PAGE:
This is an ethnography of nature in translation. In particular, the book
focuses on Japanese tour guides living in Banff—Canada’s iconic na-
tional park—and examines how they translated various notions of
nature for tourists from Japan.
The experiences of the Japanese tour guides elucidate how transla-
tion of nature is not only about the superﬁcial differences of cultural
aesthetics, such as the idea that the Japanese love manicured gardens
with bonsai-like trees, whereas North Americans like rugged landscapes
of untouched wilderness. Translation of nature concerns what counts
as human, what kind of society is envisioned, and who is included in the
society as a legitimate subject.
The backdrop of this ethnography is the heightened sense of crisis
about the Japanese economy since the 1990s: The so-called Japanese-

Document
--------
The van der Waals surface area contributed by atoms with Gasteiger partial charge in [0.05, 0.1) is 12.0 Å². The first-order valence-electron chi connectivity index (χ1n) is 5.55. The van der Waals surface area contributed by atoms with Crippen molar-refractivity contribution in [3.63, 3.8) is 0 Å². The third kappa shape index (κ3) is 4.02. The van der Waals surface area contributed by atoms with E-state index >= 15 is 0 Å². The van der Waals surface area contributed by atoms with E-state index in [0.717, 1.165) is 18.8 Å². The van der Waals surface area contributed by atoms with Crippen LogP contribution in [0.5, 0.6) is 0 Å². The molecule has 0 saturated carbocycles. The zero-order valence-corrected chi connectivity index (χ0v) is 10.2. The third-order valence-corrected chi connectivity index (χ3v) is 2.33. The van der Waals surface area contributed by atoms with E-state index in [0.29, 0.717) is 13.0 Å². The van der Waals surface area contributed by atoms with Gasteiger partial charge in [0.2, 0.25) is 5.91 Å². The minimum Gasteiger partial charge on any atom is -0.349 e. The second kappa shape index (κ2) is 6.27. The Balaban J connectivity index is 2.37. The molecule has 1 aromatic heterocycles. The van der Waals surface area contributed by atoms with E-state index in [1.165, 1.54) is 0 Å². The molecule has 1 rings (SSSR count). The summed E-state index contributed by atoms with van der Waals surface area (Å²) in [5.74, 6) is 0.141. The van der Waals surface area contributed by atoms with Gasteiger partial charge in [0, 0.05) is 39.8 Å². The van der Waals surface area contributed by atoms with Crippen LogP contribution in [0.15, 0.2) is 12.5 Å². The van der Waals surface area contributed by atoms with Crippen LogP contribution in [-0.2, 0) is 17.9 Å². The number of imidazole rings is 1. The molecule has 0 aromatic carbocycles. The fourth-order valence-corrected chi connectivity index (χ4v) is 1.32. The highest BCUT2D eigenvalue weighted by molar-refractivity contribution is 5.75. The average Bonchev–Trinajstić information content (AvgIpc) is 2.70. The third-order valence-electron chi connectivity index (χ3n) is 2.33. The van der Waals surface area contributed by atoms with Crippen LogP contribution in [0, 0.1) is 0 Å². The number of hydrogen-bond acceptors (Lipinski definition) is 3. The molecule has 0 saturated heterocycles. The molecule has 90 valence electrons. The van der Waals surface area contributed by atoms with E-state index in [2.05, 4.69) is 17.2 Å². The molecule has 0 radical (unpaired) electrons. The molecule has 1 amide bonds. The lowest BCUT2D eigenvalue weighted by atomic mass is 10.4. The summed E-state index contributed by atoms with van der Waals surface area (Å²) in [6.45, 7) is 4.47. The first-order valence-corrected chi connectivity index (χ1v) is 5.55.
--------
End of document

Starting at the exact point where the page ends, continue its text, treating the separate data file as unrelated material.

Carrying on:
style corporate system and work relations developed and praised as the
source of Japan’s post–World War II economic success were severely
challenged and became targets of harsh neoliberal reform. In this social
environment, quite a number of young Japanese “escaped” from Japan
to go overseas for self-searching travel.
In particular, the “magniﬁcent nature” (daishizen) of North America
had a strong allure in attracting some of these Japanese, many of whom
projected a vision of a utopian space for freedom onto the vast natural
landscape in North America. A journey to magniﬁcent nature has been
Prologue A Journey to Magniﬁcent Nature . . .
or Why Nature Needs to Be
Understood in Translation